Despite Not Being Drafted, Chase Minnifield Has Eye On Roster Spot
ASHBURN – One of Chase Minnifield’s worst decisions may turn out to be one of the Washington Redskins’ best.
Minnifield, the former University of Virginia cornerback, has impressed the Redskins’ coaches throughout offseason workouts, seemingly giving him a better shot at making the roster when players return for training camp at the end of next month.
“I am ecstatic he did not run as well in his 40 time to make him drop to be a free agent and to be able to come to Washington,” defensive backs coach Raheem Morris said Wednesday. “He’s done a nice job.”
Minnifield tried to return early from arthroscopic surgery on his right knee, but instead ended up looking hobbled and slow during his on-campus workout for scouts in late March. The most lasting result was a 40-yard dash that was nearly 4.7 seconds – a significant drop from the 4.3-second speed he claimed earlier in his career.
That caused him to plummet in teams’ cornerback rankings, and a player who was considered a high-round pick during the football season instead ended up never hearing his name called during the NFL Draft.
“You know, the draft is what it is,” the 6-foot, 185-pound Minnifield said. “I’m not a different player. I’m the same player, so you know, being undrafted is kind of a label that’s given to me, but at the end of the day, I personally think I was the best corner in the draft, so I’m just going to play how I’ve always played.”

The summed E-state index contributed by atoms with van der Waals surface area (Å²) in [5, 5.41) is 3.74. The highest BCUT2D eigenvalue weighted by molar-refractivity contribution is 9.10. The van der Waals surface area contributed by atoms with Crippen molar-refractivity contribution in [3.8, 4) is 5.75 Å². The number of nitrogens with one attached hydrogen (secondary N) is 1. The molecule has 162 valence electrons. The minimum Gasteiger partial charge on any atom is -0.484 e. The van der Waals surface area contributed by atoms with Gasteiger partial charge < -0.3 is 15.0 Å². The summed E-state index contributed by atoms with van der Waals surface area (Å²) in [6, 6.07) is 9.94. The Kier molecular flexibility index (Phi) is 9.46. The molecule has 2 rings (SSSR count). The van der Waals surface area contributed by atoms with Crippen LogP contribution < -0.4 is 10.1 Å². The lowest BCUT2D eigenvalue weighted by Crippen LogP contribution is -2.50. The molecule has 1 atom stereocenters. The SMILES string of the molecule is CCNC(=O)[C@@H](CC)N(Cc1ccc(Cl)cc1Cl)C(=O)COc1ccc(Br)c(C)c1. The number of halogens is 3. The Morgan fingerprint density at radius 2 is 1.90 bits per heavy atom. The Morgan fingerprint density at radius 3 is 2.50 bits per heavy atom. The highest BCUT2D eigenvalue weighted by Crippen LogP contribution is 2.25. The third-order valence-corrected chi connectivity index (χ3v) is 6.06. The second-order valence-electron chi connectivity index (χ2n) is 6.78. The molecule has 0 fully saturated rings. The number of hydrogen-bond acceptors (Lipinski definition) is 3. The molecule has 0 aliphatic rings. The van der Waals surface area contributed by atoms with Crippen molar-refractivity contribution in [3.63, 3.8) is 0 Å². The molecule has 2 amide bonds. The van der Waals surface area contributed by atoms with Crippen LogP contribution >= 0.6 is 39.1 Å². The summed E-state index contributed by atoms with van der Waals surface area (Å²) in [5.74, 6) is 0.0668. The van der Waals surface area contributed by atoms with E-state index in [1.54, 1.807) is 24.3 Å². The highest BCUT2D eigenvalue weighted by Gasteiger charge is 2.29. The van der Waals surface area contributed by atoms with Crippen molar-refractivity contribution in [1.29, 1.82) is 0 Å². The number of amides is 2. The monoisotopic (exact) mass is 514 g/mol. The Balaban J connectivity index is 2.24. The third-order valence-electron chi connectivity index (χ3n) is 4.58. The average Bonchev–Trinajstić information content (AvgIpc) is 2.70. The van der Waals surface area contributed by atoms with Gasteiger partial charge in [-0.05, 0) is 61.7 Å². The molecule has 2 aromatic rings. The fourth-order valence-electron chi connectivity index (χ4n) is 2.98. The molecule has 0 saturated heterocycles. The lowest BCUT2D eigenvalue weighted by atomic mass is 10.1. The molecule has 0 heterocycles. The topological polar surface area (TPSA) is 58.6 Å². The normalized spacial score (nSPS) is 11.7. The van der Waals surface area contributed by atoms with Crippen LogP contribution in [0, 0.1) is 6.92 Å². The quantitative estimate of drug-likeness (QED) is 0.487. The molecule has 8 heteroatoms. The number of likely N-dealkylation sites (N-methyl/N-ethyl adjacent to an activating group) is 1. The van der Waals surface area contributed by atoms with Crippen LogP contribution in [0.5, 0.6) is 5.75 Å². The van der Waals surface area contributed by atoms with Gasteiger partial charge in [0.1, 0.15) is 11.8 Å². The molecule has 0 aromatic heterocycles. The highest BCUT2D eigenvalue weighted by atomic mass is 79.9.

Defensive coordinator Jim Haslett said the Redskins had a third-round grade on Minnifield before the knee injury. Despite being limited during rookie minicamp in early May, the cornerback has otherwise demonstrated he’s everything he was during his time at Virginia.
“He’s got football intelligence,” Haslett said. “He’s got awareness. He’s smart. He can play a lot of different positions. … Hopefully he keeps progressing the way he’s doing because I like the kid.”
Haslett said the Redskins are likely only to take five or six cornerbacks heading into the season, and the team has eight on its 90-man offseason roster. Minnifield has been comfortable and rarely looked overwhelmed, including one play on Tuesday when he dove in front of a pass from quarterback Rex Grossman that was intended for Anthony Armstrong and intercepted.
Minnifield said he thinks about the label of being an undrafted player all the time, using it as motivation “because it’s something that’s never going to leave me.” He takes inspiration from linebacker London Fletcher, who not only went undrafted and made a roster as a rookie, but has excelled for the past 14 seasons.
“I’m just going out there and trying to compete every day, just trying to put my health in the Lord’s hands,” Minnifield said. “You know, you can’t come out here and half it half the time and protect yourself. You’ve got to go all at it, and whatever comes out, you’ve got to deal with it.”